There are those who operate tai chi schools and other martial arts schools and are secretive about who they, themselves, trained with. This makes it difficult for students and peers to assess the legitimacy of the teacher. Such secrecy will often be seen as cause enough to avoid that school altogether, for the same reason that you wouldn’t trust a doctor who was secretive about his education.
There are some very good reasons for a teacher to not declare their lineage, however. And some very famous teachers have been cagey about identifying their own teachers to others.
The great master of Baguazhang, Dong Haiquan, who taught in the Imperial palace and served as a personal bodyguard to the Empress Dowager of the late Qing Dynasty, was elusive about the identity of his teacher. In his book, “The Power of Internal Martial Arts”, Kumar Frantzis describes the kind of circular answer that Dong Hai Chuan may have given:
” Question: Where did you learn it?
Answer: I learned it in the mountains.
Q: Who did you learn it from?
A: I learned it from a Daoist.
Q: What was his name?
A: He was a very old man.
Q: Where did he come from?
A: He lived in the mountains.”
Dong may have been protecting his teacher from being besieged by unsuitable students. If his teacher was a Daoist hermit, Dong may simply have been protecting his teacher’s privacy. On the other hand, Dong may have been protecting information about his own shadowy past. It has been suggested that Dong had a criminal history and become a Daoist monk in order to avoid the law, and that was how he met the Daoist teacher.
But while Dong Haichuan and other teachers, both historical and current, are reluctant to advertise their educational history, the facts cannot be hidden indefinitely. Close students of Dong, for instance, did know that their Sigong (grandmaster) was a Daoist hermit named Bi Cheng Xia. (see Liu Bin’s Zhuang Gong Bagua Zhang by Zhang Jie with Richard Shapiro.)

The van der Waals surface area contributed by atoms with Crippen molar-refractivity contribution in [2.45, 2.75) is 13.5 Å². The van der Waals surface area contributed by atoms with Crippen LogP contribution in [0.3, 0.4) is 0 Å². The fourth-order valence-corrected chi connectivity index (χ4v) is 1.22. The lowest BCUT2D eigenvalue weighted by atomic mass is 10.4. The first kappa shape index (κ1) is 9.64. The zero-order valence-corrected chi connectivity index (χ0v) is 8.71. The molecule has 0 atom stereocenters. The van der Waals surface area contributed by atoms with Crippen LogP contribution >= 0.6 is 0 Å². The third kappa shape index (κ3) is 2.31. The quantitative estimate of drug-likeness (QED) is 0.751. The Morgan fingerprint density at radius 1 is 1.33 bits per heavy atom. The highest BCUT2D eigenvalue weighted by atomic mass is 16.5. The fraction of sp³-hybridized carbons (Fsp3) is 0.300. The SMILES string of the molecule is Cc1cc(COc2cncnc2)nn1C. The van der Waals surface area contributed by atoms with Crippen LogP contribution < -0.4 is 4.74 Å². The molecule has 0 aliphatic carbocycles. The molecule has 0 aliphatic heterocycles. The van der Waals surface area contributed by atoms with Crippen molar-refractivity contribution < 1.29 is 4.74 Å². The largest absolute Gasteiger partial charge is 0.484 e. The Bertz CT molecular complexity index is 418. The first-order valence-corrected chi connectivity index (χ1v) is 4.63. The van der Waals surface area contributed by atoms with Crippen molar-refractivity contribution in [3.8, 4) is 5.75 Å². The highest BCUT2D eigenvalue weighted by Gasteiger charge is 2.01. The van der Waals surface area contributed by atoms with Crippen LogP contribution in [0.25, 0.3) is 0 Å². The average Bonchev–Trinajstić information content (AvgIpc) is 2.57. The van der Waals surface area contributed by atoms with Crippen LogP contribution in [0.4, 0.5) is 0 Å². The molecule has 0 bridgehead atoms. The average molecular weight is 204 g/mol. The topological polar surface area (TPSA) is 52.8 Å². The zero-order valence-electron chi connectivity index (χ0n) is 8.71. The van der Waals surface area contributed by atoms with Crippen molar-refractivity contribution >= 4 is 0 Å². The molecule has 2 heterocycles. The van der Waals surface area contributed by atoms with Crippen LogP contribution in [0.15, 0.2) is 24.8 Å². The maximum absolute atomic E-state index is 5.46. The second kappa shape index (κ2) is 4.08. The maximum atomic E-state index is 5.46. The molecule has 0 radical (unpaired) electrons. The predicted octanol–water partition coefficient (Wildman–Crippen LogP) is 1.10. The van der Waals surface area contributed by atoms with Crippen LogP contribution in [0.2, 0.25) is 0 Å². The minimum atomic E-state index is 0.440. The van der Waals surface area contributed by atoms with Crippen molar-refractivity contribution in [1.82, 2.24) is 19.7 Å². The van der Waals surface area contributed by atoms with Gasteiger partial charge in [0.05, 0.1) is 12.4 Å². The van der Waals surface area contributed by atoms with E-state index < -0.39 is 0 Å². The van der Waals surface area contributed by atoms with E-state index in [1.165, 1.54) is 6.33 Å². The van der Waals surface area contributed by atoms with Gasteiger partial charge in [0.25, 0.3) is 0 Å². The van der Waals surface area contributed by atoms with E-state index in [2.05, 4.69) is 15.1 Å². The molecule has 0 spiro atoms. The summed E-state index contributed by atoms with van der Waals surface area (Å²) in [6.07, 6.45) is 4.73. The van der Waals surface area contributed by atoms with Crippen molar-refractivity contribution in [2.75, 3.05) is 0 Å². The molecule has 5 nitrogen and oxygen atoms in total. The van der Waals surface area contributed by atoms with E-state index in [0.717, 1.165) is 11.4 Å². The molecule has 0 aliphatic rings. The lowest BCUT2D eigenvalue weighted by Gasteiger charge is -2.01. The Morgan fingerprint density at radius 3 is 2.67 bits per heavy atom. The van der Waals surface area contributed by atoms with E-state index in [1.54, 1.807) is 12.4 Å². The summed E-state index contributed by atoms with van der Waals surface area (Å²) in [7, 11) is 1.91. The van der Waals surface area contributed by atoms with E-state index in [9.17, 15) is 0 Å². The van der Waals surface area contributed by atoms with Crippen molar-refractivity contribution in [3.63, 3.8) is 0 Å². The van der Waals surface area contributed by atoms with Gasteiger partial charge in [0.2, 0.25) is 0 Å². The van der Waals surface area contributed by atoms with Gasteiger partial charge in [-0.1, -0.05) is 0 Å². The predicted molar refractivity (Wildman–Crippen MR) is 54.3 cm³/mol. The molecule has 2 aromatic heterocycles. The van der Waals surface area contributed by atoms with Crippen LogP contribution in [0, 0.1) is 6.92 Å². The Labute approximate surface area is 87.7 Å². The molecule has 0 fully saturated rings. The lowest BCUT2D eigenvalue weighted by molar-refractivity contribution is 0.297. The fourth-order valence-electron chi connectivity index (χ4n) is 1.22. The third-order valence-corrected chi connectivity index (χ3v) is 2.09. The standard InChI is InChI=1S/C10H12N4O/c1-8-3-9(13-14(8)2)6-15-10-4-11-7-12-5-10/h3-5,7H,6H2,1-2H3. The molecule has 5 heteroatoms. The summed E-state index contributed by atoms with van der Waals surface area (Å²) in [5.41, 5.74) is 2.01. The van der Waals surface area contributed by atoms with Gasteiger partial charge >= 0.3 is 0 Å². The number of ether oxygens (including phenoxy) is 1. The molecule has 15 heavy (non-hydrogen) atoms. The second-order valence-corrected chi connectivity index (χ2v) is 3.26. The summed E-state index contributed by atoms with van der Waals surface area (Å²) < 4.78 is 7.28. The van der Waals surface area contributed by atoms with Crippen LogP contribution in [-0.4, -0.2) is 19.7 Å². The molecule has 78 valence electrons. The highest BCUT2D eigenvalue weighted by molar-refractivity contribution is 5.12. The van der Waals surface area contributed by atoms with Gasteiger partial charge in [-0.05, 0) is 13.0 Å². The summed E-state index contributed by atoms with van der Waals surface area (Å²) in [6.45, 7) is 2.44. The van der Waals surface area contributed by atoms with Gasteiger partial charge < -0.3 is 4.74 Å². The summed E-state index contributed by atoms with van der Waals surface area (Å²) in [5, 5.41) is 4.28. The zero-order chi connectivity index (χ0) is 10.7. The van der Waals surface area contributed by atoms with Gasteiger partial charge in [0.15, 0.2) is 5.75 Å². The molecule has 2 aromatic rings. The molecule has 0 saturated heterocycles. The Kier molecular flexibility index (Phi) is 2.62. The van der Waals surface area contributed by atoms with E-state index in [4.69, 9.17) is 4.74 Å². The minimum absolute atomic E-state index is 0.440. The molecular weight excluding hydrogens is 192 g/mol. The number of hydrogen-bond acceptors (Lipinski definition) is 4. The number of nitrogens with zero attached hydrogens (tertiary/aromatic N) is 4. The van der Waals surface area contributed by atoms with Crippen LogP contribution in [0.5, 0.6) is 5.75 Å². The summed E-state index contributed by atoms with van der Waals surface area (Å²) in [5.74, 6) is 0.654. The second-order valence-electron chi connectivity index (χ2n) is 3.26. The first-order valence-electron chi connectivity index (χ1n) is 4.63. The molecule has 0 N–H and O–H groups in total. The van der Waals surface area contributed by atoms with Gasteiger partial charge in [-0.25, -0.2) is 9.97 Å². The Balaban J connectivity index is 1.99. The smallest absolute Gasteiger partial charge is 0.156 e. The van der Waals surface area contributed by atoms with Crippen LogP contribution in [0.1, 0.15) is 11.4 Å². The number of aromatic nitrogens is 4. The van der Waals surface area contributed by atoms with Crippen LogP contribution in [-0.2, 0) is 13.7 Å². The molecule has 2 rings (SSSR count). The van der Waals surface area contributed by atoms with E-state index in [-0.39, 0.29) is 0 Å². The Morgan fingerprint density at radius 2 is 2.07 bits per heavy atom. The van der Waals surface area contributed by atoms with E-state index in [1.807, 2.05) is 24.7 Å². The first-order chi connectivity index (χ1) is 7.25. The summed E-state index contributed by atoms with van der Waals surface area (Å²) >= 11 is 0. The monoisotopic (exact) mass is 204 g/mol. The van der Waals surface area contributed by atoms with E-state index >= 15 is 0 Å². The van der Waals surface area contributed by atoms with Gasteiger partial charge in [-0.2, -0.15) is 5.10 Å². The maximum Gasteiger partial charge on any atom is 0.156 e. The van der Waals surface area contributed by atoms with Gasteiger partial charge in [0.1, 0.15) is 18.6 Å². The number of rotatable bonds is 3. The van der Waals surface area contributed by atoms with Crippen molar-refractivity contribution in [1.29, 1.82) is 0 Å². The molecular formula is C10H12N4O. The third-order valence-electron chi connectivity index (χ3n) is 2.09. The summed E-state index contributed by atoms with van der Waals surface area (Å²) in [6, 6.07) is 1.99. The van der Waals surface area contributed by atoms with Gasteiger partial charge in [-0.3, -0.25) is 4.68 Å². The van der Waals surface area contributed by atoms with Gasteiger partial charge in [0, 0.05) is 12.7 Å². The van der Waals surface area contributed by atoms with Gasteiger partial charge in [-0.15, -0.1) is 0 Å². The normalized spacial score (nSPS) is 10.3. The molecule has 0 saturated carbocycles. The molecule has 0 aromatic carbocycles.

So, I do believe that there can be legitimate reasons for a teacher to withhold information about their lineage. However, there are some pretty weak excuses that teachers give. And I get them when teachers submit their school information to the World Tai Chi Directory.
One of the excuses that I have a problem with is made by teachers who do not advertise their teacher’s because they don’t want to be a name-dropper. I know that there is a certain logic to this. Some teachers might feel that by saying that they learned from a famous master, they would be expected to represent that teacher’s high standard. Some may feel incapable of doing so, even though they still have something of value to give.
In one case, an instructor who did not want his teachers’ names listed in the directory was a matter of true humility. At first I suspected that he was hiding his lack of credentials. But on further investigation, I discovered that he had studied extensively with some of the world’s great masters. In this case, he was encouraged to list at least some of his main teachers.